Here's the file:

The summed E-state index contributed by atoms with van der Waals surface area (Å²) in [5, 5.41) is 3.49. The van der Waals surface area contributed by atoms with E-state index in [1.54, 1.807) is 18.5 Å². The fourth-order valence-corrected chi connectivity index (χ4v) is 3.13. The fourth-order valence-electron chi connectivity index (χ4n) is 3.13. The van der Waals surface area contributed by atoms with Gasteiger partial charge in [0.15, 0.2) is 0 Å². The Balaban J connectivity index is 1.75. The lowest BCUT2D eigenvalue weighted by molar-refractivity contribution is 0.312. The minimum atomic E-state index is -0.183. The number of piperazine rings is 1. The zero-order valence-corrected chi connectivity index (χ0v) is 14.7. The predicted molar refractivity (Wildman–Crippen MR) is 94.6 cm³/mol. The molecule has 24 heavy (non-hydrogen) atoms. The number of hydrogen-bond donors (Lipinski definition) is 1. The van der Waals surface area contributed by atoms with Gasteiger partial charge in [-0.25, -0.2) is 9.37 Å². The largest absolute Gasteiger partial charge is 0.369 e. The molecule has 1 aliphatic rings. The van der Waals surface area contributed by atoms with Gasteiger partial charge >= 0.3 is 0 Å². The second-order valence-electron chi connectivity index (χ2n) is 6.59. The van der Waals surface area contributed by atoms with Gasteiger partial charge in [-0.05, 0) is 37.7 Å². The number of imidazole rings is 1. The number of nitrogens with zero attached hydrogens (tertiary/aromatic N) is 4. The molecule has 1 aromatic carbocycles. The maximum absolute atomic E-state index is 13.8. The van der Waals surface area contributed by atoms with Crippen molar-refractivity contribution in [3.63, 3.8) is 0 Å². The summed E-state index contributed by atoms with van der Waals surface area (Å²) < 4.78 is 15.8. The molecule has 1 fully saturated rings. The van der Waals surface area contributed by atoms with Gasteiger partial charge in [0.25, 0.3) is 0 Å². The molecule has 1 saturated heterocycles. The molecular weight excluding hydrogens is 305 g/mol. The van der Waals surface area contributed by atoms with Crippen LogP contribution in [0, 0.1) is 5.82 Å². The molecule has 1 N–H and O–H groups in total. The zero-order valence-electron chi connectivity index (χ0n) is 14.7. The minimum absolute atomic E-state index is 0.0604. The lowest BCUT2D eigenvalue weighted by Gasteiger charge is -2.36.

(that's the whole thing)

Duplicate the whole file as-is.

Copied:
The summed E-state index contributed by atoms with van der Waals surface area (Å²) in [5, 5.41) is 3.49. The van der Waals surface area contributed by atoms with E-state index in [1.54, 1.807) is 18.5 Å². The fourth-order valence-corrected chi connectivity index (χ4v) is 3.13. The fourth-order valence-electron chi connectivity index (χ4n) is 3.13. The van der Waals surface area contributed by atoms with Gasteiger partial charge in [0.15, 0.2) is 0 Å². The Balaban J connectivity index is 1.75. The lowest BCUT2D eigenvalue weighted by molar-refractivity contribution is 0.312. The minimum atomic E-state index is -0.183. The number of piperazine rings is 1. The zero-order valence-corrected chi connectivity index (χ0v) is 14.7. The predicted molar refractivity (Wildman–Crippen MR) is 94.6 cm³/mol. The molecule has 24 heavy (non-hydrogen) atoms. The number of hydrogen-bond donors (Lipinski definition) is 1. The van der Waals surface area contributed by atoms with Gasteiger partial charge in [-0.25, -0.2) is 9.37 Å². The largest absolute Gasteiger partial charge is 0.369 e. The molecule has 1 aliphatic rings. The van der Waals surface area contributed by atoms with Gasteiger partial charge >= 0.3 is 0 Å². The second-order valence-electron chi connectivity index (χ2n) is 6.59. The van der Waals surface area contributed by atoms with Gasteiger partial charge in [-0.05, 0) is 37.7 Å². The number of imidazole rings is 1. The number of nitrogens with zero attached hydrogens (tertiary/aromatic N) is 4. The molecule has 1 aromatic carbocycles. The maximum absolute atomic E-state index is 13.8. The van der Waals surface area contributed by atoms with Crippen molar-refractivity contribution in [3.63, 3.8) is 0 Å². The summed E-state index contributed by atoms with van der Waals surface area (Å²) < 4.78 is 15.8. The molecule has 1 fully saturated rings. The van der Waals surface area contributed by atoms with Gasteiger partial charge in [0.25, 0.3) is 0 Å². The molecule has 1 saturated heterocycles. The molecular weight excluding hydrogens is 305 g/mol. The van der Waals surface area contributed by atoms with Crippen LogP contribution in [0, 0.1) is 5.82 Å². The molecule has 1 N–H and O–H groups in total. The zero-order valence-electron chi connectivity index (χ0n) is 14.7. The minimum absolute atomic E-state index is 0.0604. The lowest BCUT2D eigenvalue weighted by Gasteiger charge is -2.36.